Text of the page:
Since a number of board games we have include some really cool miniatures, I think it would be great to paint them. So I swung by the painting room on Saturday and it was full of people giving it a go. There was even a painting contest that had some fantastic entries.

Hopefully this year I’ll get around to doing some miniature painting.


Game Swap and Math Trade

Another part of SaltCon that I really love is the Math Trade. If you’re not familiar with the term, a Math Trade is a computer generated way of trading games. People who would like to trade some games, enter which games they’d like to trade. Then after all games are posted, they go back in and create their wish list. In doing so, they indicated which of their games they’d be willing to trade for each game they’d like to receive.

SaltCon 2016

The Game Swap area had a ton of games to choose from.

Then the computer program goes to work and figures out who should trade which game to who. It works something like this: A gives X game to B who gives Y game to C who give Z game to A. Of course it’s done on a much larger scale because of the quantity of people who participate.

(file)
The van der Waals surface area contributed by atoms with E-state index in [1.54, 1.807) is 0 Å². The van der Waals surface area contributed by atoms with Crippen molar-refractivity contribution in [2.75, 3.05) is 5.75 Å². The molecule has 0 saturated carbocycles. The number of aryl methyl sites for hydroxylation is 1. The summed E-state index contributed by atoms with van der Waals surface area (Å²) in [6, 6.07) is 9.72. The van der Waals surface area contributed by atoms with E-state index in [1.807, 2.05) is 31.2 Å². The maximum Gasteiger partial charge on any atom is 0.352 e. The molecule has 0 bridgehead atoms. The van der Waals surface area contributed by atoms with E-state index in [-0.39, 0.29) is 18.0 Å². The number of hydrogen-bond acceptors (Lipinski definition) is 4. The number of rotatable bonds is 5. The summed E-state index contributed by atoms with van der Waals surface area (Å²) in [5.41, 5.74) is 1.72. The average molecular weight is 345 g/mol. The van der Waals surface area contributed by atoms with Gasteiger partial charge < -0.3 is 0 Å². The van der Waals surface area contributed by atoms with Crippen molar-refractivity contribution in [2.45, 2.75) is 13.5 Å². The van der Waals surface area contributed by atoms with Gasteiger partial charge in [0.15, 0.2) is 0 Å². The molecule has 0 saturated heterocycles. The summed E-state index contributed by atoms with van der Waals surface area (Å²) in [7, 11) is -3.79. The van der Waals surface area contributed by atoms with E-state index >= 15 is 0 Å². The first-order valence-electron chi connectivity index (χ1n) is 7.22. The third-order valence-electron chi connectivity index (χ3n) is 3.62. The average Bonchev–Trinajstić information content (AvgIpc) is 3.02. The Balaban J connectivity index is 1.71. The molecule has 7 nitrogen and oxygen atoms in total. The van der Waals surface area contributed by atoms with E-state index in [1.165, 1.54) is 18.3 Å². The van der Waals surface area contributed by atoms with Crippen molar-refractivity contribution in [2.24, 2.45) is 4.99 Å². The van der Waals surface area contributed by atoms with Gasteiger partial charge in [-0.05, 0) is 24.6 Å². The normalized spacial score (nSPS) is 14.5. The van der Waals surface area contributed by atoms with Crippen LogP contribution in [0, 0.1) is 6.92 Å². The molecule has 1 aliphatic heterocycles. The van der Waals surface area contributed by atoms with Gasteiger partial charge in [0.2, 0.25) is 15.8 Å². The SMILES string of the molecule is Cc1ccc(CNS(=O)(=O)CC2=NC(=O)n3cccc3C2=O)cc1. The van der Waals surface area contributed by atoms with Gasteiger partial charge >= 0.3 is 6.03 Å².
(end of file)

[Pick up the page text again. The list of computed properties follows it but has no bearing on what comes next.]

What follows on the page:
I believe there were over 1,200 games in the SaltCon Math Trade this year.

People then get a list of which games they’re set to trade away and which games they’ll get in return. There’s an area set aside at SaltCon where everyone sets out those traded games (with labels of who they’re going to). So during the con I’d venture over there periodically to find the games left for me.

And I was very happy with the outcome this year. I got some great games I was hoping for.

SaltCon 2016 games traded

Here’s the bunch of games I came home with from the Math Trade and Game Swap!

In addition to the Math Trade area, there’s also an area set aside for a Game Swap. This is where people can buy and sell used games.

For me it meant setting out all the games I put up in the Math Trade that didn’t get traded. So throughout the con, I’d get a text of someone looking to buy a game I had set out. So I’d head over to the Game Swap area to meet them and sell the game.

And on the flip side, I also bought a few games that I was excited to get as well.

With so many games on our game shelf not being played, the combination of these two ways to trade games is fantastic!

Thanks SaltCon organizers for making these options available each year!


Board Game Convention Tips

As you can see, I really enjoy going to SaltCon each year. And I’m also looking to head to the biggest board game convention in the US later this year as well — GenCon in Indianapolis.